Even in its second century, the RHS Chelsea Flower Show (previewed on page 58) remains without equal, much to the vexation of its imitators the world over. Across Britain, however, there are now numerous events where one can sense the very spirit, passion and national character that gave rise to Chelsea and which continue to make it great. These are the small, local plant shows and garden fairs that are filling the nation’s calendar from spring to autumn. It’s a phenomenon no less worthy of celebration than the RHS’S spectaculars.
Although we’ve long had it in us to hold them, such events are a fairly recent thing. They’re not the same as those time-honoured arenas of close floral combat, village and county shows. They differ, too, from the regional competitive exhibitions staged by specialist societies, the school gyms and church halls variously filled with potatoes, orchids, roses, dahlias, chrysanthemums, alpines and apples. nor, usually, are they NGS open days, although their venues may well participate in the scheme at other times. Think, rather, of a fleeting bazaar, artisanal but sophisticated, that offers the intensely desirable: rare and beautiful plants and lovingly made goods, from secateurs to sculpture. The prices are low and the vendors expert, enthusiastic and often the creators of their wares.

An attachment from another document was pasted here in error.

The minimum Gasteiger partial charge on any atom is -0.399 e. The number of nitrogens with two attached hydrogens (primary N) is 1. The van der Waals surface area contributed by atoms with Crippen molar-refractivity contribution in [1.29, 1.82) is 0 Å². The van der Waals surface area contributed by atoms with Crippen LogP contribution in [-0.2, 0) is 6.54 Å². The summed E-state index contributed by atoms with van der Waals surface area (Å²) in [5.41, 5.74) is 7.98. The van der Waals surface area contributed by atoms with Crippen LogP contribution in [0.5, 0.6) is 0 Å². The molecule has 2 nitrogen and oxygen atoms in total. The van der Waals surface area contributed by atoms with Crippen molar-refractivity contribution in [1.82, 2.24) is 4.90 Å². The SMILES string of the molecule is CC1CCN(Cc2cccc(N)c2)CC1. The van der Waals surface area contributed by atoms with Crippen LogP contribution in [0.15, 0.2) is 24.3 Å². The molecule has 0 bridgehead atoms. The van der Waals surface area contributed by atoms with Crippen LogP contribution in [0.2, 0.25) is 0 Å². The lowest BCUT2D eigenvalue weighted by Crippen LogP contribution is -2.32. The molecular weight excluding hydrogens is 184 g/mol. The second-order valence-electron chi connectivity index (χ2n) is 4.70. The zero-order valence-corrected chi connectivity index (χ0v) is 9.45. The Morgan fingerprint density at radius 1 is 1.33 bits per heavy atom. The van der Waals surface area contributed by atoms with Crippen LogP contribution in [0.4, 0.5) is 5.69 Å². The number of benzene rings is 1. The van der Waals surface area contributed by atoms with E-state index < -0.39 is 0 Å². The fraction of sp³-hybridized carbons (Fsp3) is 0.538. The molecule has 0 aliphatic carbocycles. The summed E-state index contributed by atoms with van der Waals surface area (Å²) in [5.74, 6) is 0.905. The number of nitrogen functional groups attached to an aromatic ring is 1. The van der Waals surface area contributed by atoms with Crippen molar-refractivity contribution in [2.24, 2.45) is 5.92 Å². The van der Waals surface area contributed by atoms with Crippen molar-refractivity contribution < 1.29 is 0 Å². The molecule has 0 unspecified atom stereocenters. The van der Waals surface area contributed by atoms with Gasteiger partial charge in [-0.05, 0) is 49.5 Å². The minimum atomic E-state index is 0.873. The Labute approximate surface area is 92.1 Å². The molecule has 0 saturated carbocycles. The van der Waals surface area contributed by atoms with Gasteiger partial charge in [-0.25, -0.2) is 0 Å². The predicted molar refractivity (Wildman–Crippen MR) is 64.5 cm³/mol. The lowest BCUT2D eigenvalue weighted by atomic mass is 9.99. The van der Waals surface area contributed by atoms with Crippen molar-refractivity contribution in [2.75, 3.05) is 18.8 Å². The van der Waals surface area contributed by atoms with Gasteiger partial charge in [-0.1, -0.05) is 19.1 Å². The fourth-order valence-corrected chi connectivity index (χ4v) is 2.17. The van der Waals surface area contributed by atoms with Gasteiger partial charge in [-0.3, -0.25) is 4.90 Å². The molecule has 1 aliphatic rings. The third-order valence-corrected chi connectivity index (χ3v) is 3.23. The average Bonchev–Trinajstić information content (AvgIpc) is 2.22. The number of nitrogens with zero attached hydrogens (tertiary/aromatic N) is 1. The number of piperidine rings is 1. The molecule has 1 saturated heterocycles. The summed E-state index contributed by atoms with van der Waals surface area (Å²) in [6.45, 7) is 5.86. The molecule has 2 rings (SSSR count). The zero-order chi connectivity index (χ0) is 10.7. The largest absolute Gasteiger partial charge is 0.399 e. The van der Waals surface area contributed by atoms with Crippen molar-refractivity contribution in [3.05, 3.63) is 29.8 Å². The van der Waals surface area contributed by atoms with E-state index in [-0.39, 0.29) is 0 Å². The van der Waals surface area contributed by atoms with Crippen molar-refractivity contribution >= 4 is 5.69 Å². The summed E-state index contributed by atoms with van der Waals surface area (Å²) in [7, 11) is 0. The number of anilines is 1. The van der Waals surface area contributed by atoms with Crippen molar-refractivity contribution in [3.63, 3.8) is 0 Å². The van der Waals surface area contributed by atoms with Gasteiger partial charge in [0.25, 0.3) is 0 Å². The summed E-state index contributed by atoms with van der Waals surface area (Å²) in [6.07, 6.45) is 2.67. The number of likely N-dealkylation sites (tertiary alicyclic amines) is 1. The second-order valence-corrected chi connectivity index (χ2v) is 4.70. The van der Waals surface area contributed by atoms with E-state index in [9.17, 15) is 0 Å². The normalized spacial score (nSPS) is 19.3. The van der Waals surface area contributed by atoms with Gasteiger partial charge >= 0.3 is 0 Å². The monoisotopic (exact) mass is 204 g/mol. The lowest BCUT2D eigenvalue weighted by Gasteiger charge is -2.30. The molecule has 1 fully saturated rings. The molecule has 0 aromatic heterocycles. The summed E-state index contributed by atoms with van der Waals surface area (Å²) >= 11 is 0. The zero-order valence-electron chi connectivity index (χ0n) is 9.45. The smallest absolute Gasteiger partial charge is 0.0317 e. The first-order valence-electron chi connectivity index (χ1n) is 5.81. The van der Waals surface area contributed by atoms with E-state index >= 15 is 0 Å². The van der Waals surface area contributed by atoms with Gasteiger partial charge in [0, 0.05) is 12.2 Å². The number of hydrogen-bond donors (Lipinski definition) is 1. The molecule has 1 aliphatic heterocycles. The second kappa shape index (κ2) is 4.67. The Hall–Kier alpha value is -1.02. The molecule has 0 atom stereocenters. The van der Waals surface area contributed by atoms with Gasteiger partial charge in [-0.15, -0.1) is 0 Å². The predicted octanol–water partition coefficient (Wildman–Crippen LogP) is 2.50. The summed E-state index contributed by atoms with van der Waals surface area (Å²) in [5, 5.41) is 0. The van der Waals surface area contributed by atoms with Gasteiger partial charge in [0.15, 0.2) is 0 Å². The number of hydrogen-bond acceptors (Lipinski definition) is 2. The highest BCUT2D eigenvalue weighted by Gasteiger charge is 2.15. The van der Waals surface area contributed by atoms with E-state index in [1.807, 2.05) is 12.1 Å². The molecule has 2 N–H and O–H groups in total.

It sounds like a mirage, an impression compounded by the events perhaps lasting no longer than a day, materialising on one’s doorstep, on the village green or in the grounds of a grand house nearby, and being awash with familiar faces, friends and neighbours, all of them sharing in that most British of communions, love of gardening.
It’s not a mirage, however. These plant sales and garden days are fast becoming fixtures of country life. For smaller nurseries (often the most exciting, but hardpressed), they’re a lifeline, an opportunity not just to show and sell, but to communicate with customers in ways that online shopping will never match.
For our part, being British, we delight in the casualness and serendipity of it all, in strolling outdoors, perhaps in a notable garden, with the dogs running around somewhere and cake in prospect, picking up plants as covetable as anything at Chelsea from trestle tables that also do duty at jumble sales.
Many of these events raise significant funds for charity. In hosting them, private gardens find appreciative audiences and become, briefly, centres of community and, long-term, generators of philanthropy.
next week, trends will be set at the world’s greatest flower show, but few could be as popular and beneficial as the spread of Chelsea’s country cousins.
‘Think of a fleeting bazaar, artisanal but sophisticated... and awash with love